The answer to this question would depend on how old you are… at least I think.
As a child, I never thought of death, it didn’t even occur to me. But should someone have asked me the question, “Would you want to live forever?” my answer would have been “Yes” without a doubt.
As an adult, I am not so sure.
Immortality has long been associated with Power. Often, while making big decisions, you may have heard people say, “You are not going to die, if you don’t like it/ don’t want it, you can always so no later..” or something to this effect.
Knowing that one wouldn’t die, would take away the fear of unknown and therefore, to some extent create the illusion of immense power. But is that right? Would we really be more powerful were we immortal? Or would we be doomed to depression?
Can you imagine a world where only people were born and no one died? What would become of people who were seriously old, or had terrible diseases, broken bones, and so on? Who would take care of them? How would they feel being dependent? And worse yet, would you want to be the only immortal being in your world? Not really, that means you would see the death of everyone you know, love and cherish. And one day you would be lonely wishing for respite.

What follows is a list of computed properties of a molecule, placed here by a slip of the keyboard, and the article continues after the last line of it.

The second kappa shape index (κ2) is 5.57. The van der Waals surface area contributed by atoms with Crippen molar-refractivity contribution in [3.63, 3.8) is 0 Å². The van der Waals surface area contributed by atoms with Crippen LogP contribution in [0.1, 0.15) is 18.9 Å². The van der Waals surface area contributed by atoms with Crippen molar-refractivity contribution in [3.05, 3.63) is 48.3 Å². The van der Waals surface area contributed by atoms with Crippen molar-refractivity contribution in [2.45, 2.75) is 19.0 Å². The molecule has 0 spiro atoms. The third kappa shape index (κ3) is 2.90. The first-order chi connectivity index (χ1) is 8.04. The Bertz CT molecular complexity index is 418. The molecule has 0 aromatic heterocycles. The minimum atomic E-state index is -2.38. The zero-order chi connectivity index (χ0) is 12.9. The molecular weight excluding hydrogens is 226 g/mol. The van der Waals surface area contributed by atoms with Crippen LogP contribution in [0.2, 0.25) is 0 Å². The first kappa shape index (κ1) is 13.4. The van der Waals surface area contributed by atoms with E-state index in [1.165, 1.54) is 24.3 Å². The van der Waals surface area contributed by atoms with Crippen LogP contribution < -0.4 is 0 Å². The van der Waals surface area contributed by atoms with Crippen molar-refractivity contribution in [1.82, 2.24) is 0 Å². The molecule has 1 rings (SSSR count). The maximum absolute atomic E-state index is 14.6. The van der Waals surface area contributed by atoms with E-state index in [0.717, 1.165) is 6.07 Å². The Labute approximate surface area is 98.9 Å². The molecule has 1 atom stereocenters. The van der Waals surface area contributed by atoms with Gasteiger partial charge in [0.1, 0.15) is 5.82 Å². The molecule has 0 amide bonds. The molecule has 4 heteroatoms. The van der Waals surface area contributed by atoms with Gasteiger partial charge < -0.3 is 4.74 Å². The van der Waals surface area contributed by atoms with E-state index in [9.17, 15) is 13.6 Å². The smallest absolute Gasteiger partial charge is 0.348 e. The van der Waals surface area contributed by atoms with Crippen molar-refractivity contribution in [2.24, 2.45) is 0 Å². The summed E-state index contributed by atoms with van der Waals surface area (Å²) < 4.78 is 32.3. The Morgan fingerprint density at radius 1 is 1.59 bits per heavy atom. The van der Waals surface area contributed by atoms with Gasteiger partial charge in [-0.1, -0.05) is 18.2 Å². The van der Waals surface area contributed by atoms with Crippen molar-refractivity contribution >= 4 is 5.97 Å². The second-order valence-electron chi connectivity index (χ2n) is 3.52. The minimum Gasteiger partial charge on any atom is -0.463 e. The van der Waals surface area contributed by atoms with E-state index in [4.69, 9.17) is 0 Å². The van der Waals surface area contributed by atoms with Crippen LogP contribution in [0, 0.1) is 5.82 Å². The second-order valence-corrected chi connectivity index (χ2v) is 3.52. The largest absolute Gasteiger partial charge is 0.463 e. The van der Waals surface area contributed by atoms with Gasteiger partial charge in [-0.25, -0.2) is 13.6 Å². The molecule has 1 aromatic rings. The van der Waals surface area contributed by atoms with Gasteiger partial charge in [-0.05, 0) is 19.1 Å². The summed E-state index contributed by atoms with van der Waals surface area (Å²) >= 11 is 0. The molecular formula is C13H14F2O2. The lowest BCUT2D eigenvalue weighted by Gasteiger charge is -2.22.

So perhaps, no, immortality may not really classify as a boon. Not unless with it were eternal youth? Is that correct? That takes me back to my point, what would happen when you saw people you loved die? The recent movie “Curious Case of Benjamin Button” looks at this point a bit – when he becomes much younger than his wife. That would be horrible to live through wouldn’t it?
And then, isn’t life a journey? What would a journey be without a destination? As children, didn’t we all ask “Are we there yet?”
- Will our organs keep regenerating itself forever? Immortality coming. Researchers reverse aging process for human adult stem cells (worldnewsrecord.wordpress.com)
- Letter: The Immortals (nytimes.com)